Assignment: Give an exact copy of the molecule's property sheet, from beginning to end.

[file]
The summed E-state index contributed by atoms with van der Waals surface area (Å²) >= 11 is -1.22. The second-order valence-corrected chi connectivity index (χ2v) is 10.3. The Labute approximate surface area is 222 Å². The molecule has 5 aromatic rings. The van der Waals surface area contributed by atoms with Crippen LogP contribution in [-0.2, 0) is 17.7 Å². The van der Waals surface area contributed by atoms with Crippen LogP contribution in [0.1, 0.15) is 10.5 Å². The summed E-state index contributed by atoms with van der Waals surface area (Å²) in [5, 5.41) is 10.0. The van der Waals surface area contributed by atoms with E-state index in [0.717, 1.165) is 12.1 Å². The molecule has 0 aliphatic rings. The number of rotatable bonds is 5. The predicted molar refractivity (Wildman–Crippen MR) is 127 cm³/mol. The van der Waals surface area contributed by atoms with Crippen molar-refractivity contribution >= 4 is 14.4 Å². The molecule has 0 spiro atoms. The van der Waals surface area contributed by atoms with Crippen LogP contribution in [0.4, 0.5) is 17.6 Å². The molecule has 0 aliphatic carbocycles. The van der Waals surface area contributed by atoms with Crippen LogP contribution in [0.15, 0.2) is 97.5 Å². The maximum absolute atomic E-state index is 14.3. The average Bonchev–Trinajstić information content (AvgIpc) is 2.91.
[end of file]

The summed E-state index contributed by atoms with van der Waals surface area (Å²) >= 11 is -1.22. The second-order valence-corrected chi connectivity index (χ2v) is 10.3. The Labute approximate surface area is 222 Å². The molecule has 5 aromatic rings. The van der Waals surface area contributed by atoms with Crippen LogP contribution in [-0.2, 0) is 17.7 Å². The van der Waals surface area contributed by atoms with Crippen LogP contribution in [0.1, 0.15) is 10.5 Å². The summed E-state index contributed by atoms with van der Waals surface area (Å²) in [5, 5.41) is 10.0. The van der Waals surface area contributed by atoms with E-state index in [0.717, 1.165) is 12.1 Å². The molecule has 0 aliphatic rings. The number of rotatable bonds is 5. The predicted molar refractivity (Wildman–Crippen MR) is 127 cm³/mol. The van der Waals surface area contributed by atoms with Crippen molar-refractivity contribution >= 4 is 14.4 Å². The molecule has 0 spiro atoms. The van der Waals surface area contributed by atoms with Crippen LogP contribution in [0.4, 0.5) is 17.6 Å². The molecule has 0 aliphatic carbocycles. The van der Waals surface area contributed by atoms with Crippen LogP contribution in [0.15, 0.2) is 97.5 Å². The maximum absolute atomic E-state index is 14.3. The average Bonchev–Trinajstić information content (AvgIpc) is 2.91.